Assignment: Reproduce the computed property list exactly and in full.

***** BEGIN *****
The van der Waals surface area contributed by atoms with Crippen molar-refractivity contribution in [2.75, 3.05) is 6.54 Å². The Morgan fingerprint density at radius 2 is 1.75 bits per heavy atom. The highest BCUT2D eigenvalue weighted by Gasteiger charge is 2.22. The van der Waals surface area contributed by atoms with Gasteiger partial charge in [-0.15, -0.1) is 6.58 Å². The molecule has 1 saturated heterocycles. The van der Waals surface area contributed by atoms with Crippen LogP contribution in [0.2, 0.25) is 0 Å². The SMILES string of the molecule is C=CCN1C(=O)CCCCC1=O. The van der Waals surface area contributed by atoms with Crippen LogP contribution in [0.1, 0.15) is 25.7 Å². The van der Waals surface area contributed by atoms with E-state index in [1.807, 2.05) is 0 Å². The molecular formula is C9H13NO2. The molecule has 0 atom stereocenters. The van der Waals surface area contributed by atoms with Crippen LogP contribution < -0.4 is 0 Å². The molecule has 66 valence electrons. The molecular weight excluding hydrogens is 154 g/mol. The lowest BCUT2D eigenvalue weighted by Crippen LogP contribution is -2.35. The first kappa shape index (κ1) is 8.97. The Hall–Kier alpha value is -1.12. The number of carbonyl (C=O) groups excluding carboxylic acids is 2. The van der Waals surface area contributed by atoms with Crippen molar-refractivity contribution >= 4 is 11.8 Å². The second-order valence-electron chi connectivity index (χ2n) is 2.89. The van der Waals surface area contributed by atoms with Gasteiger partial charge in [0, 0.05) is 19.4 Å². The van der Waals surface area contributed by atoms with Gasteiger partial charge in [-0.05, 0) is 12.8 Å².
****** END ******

The van der Waals surface area contributed by atoms with Crippen molar-refractivity contribution in [2.75, 3.05) is 6.54 Å². The Morgan fingerprint density at radius 2 is 1.75 bits per heavy atom. The highest BCUT2D eigenvalue weighted by Gasteiger charge is 2.22. The van der Waals surface area contributed by atoms with Gasteiger partial charge in [-0.15, -0.1) is 6.58 Å². The molecule has 1 saturated heterocycles. The van der Waals surface area contributed by atoms with Crippen LogP contribution in [0.2, 0.25) is 0 Å². The SMILES string of the molecule is C=CCN1C(=O)CCCCC1=O. The van der Waals surface area contributed by atoms with Crippen LogP contribution in [0.1, 0.15) is 25.7 Å². The van der Waals surface area contributed by atoms with E-state index in [1.807, 2.05) is 0 Å². The molecular formula is C9H13NO2. The molecule has 0 atom stereocenters. The van der Waals surface area contributed by atoms with Crippen LogP contribution < -0.4 is 0 Å². The molecule has 66 valence electrons. The molecular weight excluding hydrogens is 154 g/mol. The lowest BCUT2D eigenvalue weighted by Crippen LogP contribution is -2.35. The first kappa shape index (κ1) is 8.97. The Hall–Kier alpha value is -1.12. The number of carbonyl (C=O) groups excluding carboxylic acids is 2. The van der Waals surface area contributed by atoms with Crippen molar-refractivity contribution >= 4 is 11.8 Å². The second-order valence-electron chi connectivity index (χ2n) is 2.89. The van der Waals surface area contributed by atoms with Gasteiger partial charge in [0, 0.05) is 19.4 Å². The van der Waals surface area contributed by atoms with Gasteiger partial charge in [-0.05, 0) is 12.8 Å².